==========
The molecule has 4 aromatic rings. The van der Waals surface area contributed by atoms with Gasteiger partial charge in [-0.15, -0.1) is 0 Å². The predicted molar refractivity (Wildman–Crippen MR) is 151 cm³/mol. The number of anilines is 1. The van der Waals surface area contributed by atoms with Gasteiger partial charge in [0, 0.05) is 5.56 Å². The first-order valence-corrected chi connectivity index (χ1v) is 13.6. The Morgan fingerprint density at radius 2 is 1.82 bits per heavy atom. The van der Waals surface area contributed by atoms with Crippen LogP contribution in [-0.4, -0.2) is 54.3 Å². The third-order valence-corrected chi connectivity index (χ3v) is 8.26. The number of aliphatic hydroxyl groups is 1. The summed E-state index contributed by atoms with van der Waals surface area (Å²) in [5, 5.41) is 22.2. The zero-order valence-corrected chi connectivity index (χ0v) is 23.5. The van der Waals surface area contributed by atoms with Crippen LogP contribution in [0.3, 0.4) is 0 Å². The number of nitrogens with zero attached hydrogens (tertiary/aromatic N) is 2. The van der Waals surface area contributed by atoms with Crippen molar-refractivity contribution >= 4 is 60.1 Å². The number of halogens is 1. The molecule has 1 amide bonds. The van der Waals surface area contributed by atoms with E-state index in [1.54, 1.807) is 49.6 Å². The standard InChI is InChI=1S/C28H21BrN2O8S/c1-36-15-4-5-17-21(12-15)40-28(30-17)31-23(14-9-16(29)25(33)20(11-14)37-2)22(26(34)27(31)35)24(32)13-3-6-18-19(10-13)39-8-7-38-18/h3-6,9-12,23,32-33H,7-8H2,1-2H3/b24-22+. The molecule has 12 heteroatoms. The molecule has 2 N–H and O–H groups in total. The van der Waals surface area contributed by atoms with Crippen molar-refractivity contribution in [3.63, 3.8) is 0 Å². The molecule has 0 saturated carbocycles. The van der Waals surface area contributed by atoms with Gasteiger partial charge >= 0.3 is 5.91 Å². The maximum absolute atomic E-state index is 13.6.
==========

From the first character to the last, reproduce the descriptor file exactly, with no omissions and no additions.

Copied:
The molecule has 4 aromatic rings. The van der Waals surface area contributed by atoms with Gasteiger partial charge in [-0.15, -0.1) is 0 Å². The predicted molar refractivity (Wildman–Crippen MR) is 151 cm³/mol. The number of anilines is 1. The van der Waals surface area contributed by atoms with Gasteiger partial charge in [0, 0.05) is 5.56 Å². The first-order valence-corrected chi connectivity index (χ1v) is 13.6. The Morgan fingerprint density at radius 2 is 1.82 bits per heavy atom. The van der Waals surface area contributed by atoms with Crippen LogP contribution in [-0.4, -0.2) is 54.3 Å². The third-order valence-corrected chi connectivity index (χ3v) is 8.26. The number of aliphatic hydroxyl groups is 1. The summed E-state index contributed by atoms with van der Waals surface area (Å²) in [5, 5.41) is 22.2. The zero-order valence-corrected chi connectivity index (χ0v) is 23.5. The van der Waals surface area contributed by atoms with Crippen LogP contribution in [0.3, 0.4) is 0 Å². The number of nitrogens with zero attached hydrogens (tertiary/aromatic N) is 2. The van der Waals surface area contributed by atoms with Crippen molar-refractivity contribution >= 4 is 60.1 Å². The number of halogens is 1. The molecule has 1 amide bonds. The van der Waals surface area contributed by atoms with E-state index in [1.54, 1.807) is 49.6 Å². The standard InChI is InChI=1S/C28H21BrN2O8S/c1-36-15-4-5-17-21(12-15)40-28(30-17)31-23(14-9-16(29)25(33)20(11-14)37-2)22(26(34)27(31)35)24(32)13-3-6-18-19(10-13)39-8-7-38-18/h3-6,9-12,23,32-33H,7-8H2,1-2H3/b24-22+. The molecule has 12 heteroatoms. The molecule has 2 N–H and O–H groups in total. The van der Waals surface area contributed by atoms with Crippen molar-refractivity contribution in [3.63, 3.8) is 0 Å². The molecule has 0 saturated carbocycles. The van der Waals surface area contributed by atoms with Gasteiger partial charge >= 0.3 is 5.91 Å². The maximum absolute atomic E-state index is 13.6.